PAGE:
Or, as Tony puts it in one of his two sessions with Dr. Melfi in this episode, sometimes you almost grab hold of a thought, and then it flies away from you just as quickly. It’s something he brings up when talking about his sunrise epiphany at the end of “Kennedy And Heidi,” the moment when he “got it.” He’s cagey about what “it” was, perhaps because he himself doesn’t know. But he’s able to share with Melfi that there are worlds beyond this one—“Alternate universes?” she asks, and he finally nods after giving her a hard time, perhaps pointing toward Kevin Finnerty—and that he’s come to see mothers as the bus that delivers us to this world and then leaves us behind. We keep trying to get back on the bus, he says. We keep trying to get back to that place where we were safe and warm and all of our concerns were cared for. But we grow up and get older. We begin to talk and walk, and that bond starts to fray. And then we’re on our own, waiting at the bus stop well past midnight for something that’s not coming.
“The Second Coming” is very interested in process. Really, this whole season is. It’s all building to a series of moments—A.J.’s suicide attempt is one of them—and it’s very careful to direct our attention to the smaller moments that add up to these larger ones. If there’s war between New Jersey and New York, it will be started because of Tony curb-stomping Coco, but he did that because Coco harassed Meadow (and because he was in a rotten state of mind from all of the guilt he was carrying around about how his rotten genes might have contributed to his son’s depression), and Coco did that because… and on and on. You can go back. You can make a case for determinism. You can suggest that A.J. tried to kill himself because he inherited a rotten gene that no one has figured out what to do with. You can make depression into the monster in this particular story, the lurking shadow that hovers over everything, the tarp over the pool.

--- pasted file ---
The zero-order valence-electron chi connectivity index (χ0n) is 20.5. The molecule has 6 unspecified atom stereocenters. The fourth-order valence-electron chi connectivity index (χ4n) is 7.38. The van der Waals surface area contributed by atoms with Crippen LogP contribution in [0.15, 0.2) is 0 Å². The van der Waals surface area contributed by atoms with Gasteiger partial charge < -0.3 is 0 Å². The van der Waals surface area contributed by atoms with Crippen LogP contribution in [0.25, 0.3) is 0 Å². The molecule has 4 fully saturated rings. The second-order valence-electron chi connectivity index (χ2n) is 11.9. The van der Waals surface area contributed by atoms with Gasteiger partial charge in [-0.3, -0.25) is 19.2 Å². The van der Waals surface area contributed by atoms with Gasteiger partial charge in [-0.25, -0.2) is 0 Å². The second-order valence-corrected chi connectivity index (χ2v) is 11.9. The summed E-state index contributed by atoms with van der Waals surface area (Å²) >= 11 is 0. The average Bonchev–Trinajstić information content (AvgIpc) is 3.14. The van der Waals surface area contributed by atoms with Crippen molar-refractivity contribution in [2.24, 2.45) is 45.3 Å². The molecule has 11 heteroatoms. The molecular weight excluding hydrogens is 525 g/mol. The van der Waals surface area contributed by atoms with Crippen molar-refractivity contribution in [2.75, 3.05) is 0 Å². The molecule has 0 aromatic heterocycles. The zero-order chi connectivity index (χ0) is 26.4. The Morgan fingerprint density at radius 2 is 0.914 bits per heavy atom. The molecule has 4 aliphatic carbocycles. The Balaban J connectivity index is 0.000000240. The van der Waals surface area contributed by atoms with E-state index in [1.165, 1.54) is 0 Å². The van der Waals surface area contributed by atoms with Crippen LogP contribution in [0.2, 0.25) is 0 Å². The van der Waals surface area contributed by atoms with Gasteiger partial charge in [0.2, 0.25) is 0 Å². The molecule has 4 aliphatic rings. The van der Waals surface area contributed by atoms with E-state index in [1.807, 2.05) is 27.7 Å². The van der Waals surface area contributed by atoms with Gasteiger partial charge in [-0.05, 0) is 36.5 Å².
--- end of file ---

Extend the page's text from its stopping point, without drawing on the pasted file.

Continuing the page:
Or you can accept that depression is there and move on with your life. Granted, this is hard to do. If the monster’s always there; if the depths are always waiting to swallow you beneath the thin haze of medication or therapy or exercise that stands in the gap between your soul and their blackness; it can be hard to ignore. But you start to make choices, and you accept responsibility for those choices, and you try to get better. And maybe it takes a lifetime, and maybe it takes one week. But you find your way toward a kind of compassion and a kind of understanding. You claw your way out of the blackness. You understand that you don’t have to die alone. You can be a better person. You can hold onto the things that matter. You can take responsibility for your own actions. A man drove a donkey cart off the road, but it’s not his fault that A.J. dove into that pool. Tony takes a stab at this, at owning up to what he did to Coco, but Phil won’t hear of it because he’s too enraptured by his own petty bitterness. If these people finally untied the stones pulling them to the bottom, finally embraced the freedom that comes from accepting that you and only you can guide yourself home, they might realize the rope had been long enough to swim all along.
You can understand, Melfi says to Tony. You can understand what it’s like to want to kill yourself, to be depressed. In that moment, Tony can and he can’t. He can remember that moment on the side of the pool and know what his son was going through, what was causing him to ache. But he also can’t, because to do that would open up doors inside of Tony he’d never dare step through. The system holds us rigidly in place. It keeps us in our comfort zone and rarely beckons us out of it. A.J. asks what he can possibly do to change the world, even at the level of stopping his friends beating up the Somali boy. He’s just one individual, right?